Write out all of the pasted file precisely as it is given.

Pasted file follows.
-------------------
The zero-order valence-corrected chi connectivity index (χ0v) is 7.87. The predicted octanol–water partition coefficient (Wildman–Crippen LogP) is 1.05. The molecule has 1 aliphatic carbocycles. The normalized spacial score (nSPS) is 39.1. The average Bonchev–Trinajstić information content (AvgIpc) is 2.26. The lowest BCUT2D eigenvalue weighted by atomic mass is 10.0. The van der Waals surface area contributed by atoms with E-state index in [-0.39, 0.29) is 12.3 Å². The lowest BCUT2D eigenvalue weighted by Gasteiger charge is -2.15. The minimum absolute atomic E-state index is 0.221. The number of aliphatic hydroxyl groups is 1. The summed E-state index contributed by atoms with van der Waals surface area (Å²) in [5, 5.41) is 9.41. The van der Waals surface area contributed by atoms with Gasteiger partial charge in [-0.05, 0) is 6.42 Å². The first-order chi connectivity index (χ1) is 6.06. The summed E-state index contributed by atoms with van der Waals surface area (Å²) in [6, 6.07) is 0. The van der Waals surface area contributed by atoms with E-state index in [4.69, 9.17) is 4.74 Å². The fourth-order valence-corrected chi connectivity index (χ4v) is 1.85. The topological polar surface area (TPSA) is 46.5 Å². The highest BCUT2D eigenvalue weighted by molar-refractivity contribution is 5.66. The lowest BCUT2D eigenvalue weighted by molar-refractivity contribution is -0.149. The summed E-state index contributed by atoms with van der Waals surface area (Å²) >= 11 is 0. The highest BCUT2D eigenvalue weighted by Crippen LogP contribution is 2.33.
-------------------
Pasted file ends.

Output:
The zero-order valence-corrected chi connectivity index (χ0v) is 7.87. The predicted octanol–water partition coefficient (Wildman–Crippen LogP) is 1.05. The molecule has 1 aliphatic carbocycles. The normalized spacial score (nSPS) is 39.1. The average Bonchev–Trinajstić information content (AvgIpc) is 2.26. The lowest BCUT2D eigenvalue weighted by atomic mass is 10.0. The van der Waals surface area contributed by atoms with E-state index in [-0.39, 0.29) is 12.3 Å². The lowest BCUT2D eigenvalue weighted by Gasteiger charge is -2.15. The minimum absolute atomic E-state index is 0.221. The number of aliphatic hydroxyl groups is 1. The summed E-state index contributed by atoms with van der Waals surface area (Å²) in [5, 5.41) is 9.41. The van der Waals surface area contributed by atoms with Gasteiger partial charge in [-0.05, 0) is 6.42 Å². The first-order chi connectivity index (χ1) is 6.06. The summed E-state index contributed by atoms with van der Waals surface area (Å²) in [6, 6.07) is 0. The van der Waals surface area contributed by atoms with E-state index in [4.69, 9.17) is 4.74 Å². The fourth-order valence-corrected chi connectivity index (χ4v) is 1.85. The topological polar surface area (TPSA) is 46.5 Å². The highest BCUT2D eigenvalue weighted by molar-refractivity contribution is 5.66. The lowest BCUT2D eigenvalue weighted by molar-refractivity contribution is -0.149. The summed E-state index contributed by atoms with van der Waals surface area (Å²) >= 11 is 0. The highest BCUT2D eigenvalue weighted by Crippen LogP contribution is 2.33.